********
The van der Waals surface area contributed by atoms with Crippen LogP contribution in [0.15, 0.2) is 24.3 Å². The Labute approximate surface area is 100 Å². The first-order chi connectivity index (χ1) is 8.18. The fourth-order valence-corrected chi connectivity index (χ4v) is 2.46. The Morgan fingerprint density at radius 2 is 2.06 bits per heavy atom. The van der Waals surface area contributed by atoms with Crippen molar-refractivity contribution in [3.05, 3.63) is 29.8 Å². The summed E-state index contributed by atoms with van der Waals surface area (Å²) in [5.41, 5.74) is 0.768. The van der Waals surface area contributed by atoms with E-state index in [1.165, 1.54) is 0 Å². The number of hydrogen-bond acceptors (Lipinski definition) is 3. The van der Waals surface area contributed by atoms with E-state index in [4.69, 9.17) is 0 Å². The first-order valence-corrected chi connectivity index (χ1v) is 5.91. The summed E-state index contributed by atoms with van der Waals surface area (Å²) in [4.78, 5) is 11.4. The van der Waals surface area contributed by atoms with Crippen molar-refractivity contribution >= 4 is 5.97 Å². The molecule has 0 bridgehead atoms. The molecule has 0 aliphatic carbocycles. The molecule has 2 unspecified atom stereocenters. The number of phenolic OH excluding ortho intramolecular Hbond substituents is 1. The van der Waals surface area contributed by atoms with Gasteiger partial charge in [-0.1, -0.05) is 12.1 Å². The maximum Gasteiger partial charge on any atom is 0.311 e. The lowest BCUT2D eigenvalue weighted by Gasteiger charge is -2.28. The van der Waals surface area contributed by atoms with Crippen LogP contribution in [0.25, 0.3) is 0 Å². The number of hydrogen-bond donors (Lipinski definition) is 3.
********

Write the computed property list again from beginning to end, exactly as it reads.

The van der Waals surface area contributed by atoms with Crippen LogP contribution in [0.15, 0.2) is 24.3 Å². The Labute approximate surface area is 100 Å². The first-order chi connectivity index (χ1) is 8.18. The fourth-order valence-corrected chi connectivity index (χ4v) is 2.46. The Morgan fingerprint density at radius 2 is 2.06 bits per heavy atom. The van der Waals surface area contributed by atoms with Crippen molar-refractivity contribution in [3.05, 3.63) is 29.8 Å². The summed E-state index contributed by atoms with van der Waals surface area (Å²) in [5.41, 5.74) is 0.768. The van der Waals surface area contributed by atoms with E-state index in [1.165, 1.54) is 0 Å². The number of hydrogen-bond acceptors (Lipinski definition) is 3. The van der Waals surface area contributed by atoms with E-state index in [4.69, 9.17) is 0 Å². The first-order valence-corrected chi connectivity index (χ1v) is 5.91. The summed E-state index contributed by atoms with van der Waals surface area (Å²) in [4.78, 5) is 11.4. The van der Waals surface area contributed by atoms with Crippen molar-refractivity contribution >= 4 is 5.97 Å². The molecule has 0 bridgehead atoms. The molecule has 0 aliphatic carbocycles. The molecule has 2 unspecified atom stereocenters. The number of phenolic OH excluding ortho intramolecular Hbond substituents is 1. The van der Waals surface area contributed by atoms with Gasteiger partial charge in [-0.1, -0.05) is 12.1 Å². The maximum Gasteiger partial charge on any atom is 0.311 e. The lowest BCUT2D eigenvalue weighted by Gasteiger charge is -2.28. The van der Waals surface area contributed by atoms with Crippen LogP contribution in [0.25, 0.3) is 0 Å². The number of hydrogen-bond donors (Lipinski definition) is 3.